What is knowledge? Is it a commodity, ‘mere’ information or something more intrinsically apart from the production of information? What, if anything, is the difference between knowledge and information? What different relationships does the intellectual have with knowledge and how do we understand them? What is the place of various types of credentials in contemporary society and how does that relate to intellectual status and intellectual work? To what extent is knowledge only understood within the social context of its production and to what extent has it a universal or divorced from social context?
D. Intellectuals and the Knowledge Society
How has the intellectual changed in their role, character and place in the knowledge society? How have the internet and ICT’s changed the way intellectuals work and intellectual work is produced, distributed and exchanged? How has the knowledge society changed our understanding of the intellectual in society? Have we moved from the primacy of the mode of production to the primacy of the mode of information?
E. Public Intellectuals and the Intellectual in Public and Political Life
What is a public intellectual and how is a public intellectual distinguished from other intellectuals and knowledge producers? What roles and places do public intellectuals have in past and contemporary societies? Are intellectuals and is intellectual work always political? What political and public roles do intellectuals play?
F. Intellectuals and Cultural Life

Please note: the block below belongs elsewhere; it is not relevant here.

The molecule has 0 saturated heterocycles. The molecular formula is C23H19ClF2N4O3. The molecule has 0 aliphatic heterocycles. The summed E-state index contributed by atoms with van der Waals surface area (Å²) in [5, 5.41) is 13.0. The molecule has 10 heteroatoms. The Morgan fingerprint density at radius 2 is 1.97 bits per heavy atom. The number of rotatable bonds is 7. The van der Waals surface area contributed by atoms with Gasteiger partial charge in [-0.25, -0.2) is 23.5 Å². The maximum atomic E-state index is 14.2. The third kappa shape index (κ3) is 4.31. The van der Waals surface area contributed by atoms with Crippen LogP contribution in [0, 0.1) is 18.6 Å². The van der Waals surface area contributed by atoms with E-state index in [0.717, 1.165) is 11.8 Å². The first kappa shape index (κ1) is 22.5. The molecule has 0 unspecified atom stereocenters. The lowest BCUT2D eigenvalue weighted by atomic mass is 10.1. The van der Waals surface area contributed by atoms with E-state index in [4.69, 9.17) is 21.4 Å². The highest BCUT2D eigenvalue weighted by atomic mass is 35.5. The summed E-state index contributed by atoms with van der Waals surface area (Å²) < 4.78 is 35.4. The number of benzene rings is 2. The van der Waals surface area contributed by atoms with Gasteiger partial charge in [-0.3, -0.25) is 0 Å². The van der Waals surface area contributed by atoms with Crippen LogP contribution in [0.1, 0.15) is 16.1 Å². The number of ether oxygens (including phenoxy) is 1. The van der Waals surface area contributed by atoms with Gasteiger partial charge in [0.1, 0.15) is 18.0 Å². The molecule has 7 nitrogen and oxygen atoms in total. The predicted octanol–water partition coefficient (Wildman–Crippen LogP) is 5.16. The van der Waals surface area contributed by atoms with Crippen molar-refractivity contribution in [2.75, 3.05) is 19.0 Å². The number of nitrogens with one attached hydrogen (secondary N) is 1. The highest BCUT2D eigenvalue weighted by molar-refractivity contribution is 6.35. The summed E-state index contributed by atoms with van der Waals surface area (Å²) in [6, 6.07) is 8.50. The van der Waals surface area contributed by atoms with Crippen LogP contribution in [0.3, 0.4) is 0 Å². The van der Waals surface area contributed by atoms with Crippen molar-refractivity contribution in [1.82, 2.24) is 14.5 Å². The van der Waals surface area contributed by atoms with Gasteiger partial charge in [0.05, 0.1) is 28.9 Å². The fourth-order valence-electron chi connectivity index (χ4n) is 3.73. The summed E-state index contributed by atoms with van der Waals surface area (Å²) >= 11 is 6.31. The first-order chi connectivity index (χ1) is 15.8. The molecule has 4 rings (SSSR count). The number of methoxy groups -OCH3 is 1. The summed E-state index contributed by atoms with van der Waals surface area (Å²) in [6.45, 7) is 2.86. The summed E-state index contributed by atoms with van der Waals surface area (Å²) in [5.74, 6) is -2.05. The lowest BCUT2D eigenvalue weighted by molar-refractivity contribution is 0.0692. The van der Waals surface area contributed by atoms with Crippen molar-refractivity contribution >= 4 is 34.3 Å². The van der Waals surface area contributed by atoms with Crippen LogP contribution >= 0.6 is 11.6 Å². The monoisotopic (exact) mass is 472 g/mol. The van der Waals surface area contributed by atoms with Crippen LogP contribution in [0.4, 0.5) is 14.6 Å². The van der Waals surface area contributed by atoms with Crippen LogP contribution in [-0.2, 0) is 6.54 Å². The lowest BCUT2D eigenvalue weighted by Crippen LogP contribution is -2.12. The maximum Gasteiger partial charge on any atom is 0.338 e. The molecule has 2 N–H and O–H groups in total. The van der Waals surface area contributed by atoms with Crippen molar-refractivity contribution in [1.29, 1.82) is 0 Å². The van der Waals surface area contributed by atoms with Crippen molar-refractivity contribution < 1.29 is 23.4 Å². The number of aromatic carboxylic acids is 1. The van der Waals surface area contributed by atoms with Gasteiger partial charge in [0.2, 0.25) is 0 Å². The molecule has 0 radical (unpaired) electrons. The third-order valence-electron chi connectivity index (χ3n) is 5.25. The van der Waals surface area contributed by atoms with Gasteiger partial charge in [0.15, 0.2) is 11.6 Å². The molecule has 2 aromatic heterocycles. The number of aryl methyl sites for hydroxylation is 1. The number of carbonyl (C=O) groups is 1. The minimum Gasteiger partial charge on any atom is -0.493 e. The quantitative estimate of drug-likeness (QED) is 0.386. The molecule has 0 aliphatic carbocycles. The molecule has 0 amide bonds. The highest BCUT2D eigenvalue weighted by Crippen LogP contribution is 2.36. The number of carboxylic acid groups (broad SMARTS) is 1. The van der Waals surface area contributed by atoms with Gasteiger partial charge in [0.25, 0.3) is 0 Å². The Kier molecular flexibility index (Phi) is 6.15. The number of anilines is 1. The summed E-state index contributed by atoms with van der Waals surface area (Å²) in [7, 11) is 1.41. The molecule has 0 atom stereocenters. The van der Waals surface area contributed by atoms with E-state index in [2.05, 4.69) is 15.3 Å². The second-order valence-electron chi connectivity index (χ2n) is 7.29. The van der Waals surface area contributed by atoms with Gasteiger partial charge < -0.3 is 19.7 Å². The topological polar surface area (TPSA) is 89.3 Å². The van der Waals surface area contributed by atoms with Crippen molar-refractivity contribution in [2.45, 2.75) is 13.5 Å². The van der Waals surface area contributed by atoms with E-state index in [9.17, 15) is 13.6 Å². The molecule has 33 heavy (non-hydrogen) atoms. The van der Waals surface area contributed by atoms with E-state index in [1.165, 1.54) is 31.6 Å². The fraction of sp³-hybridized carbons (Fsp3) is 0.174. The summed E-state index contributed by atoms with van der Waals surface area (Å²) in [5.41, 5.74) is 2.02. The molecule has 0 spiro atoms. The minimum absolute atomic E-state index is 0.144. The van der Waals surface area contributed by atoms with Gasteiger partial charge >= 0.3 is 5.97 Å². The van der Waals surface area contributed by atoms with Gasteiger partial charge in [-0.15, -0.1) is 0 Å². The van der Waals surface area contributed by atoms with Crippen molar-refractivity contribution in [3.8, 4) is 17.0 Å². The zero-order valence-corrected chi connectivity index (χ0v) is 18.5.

How have intellectuals impacted on cultural life, in shaping everyday experience, providing frameworks for understanding and producing cultural enrichment? In what ways have intellectuals played a role in shaping the cultural milieu? What is the relationship between the intellectual and the artist or producer of cultural knowledge and products? What is the relationship between intellectuals and the aesthetic?
G. Intellectuals and the Development of Bodies of Knowledge
How do intellectuals produce and create knowledge? How should we understand the processes of knowledge production and creation as social and political and well as research processes? How should we understand notions of discovery, exploration and speaking truth in the context of critical perspectives on knowledge creation? How have particular bodies of knowledge developed historically and come to play determining roles in social, cultural, political and economic change?
Papers will also be considered on any related theme. 300 word abstracts should be submitted by Friday 18th January 2008. If an abstract is accepted for the conference, a full draft paper should be submitted by Friday 18th April 2008.
300 word abstracts should be submitted to both Organising Chairs; abstracts may be in Word, WordPerfect, or RTF formats, following this order: author(s), affiliation, email address, title of abstract, body of abstract. We acknowledge receipt and answer to all paper proposals submitted. If you do not receive a reply from us in a week you should assume we did not receive your proposal; it might be lost in cyberspace! We suggest, then, to look for an alternative electronic route or resend.
Social and Psychological Sciences,
Edge Hill University
The conference is part of the Critical Issues programme of research projects. It aims to bring together people from different areas and interests to share ideas and explore various discussions which are innovative and exciting. All papers accepted for and presented at this conference will be eligible for publication in an ISBN eBook. Selected papers will be developed for publication in a themed hard copy volume.
For further details about the project, please visit:
For further details about the conference, please visit:
Dr Rob Fisher
Priory House, Freeland, Oxfordshire OX29 8HR UK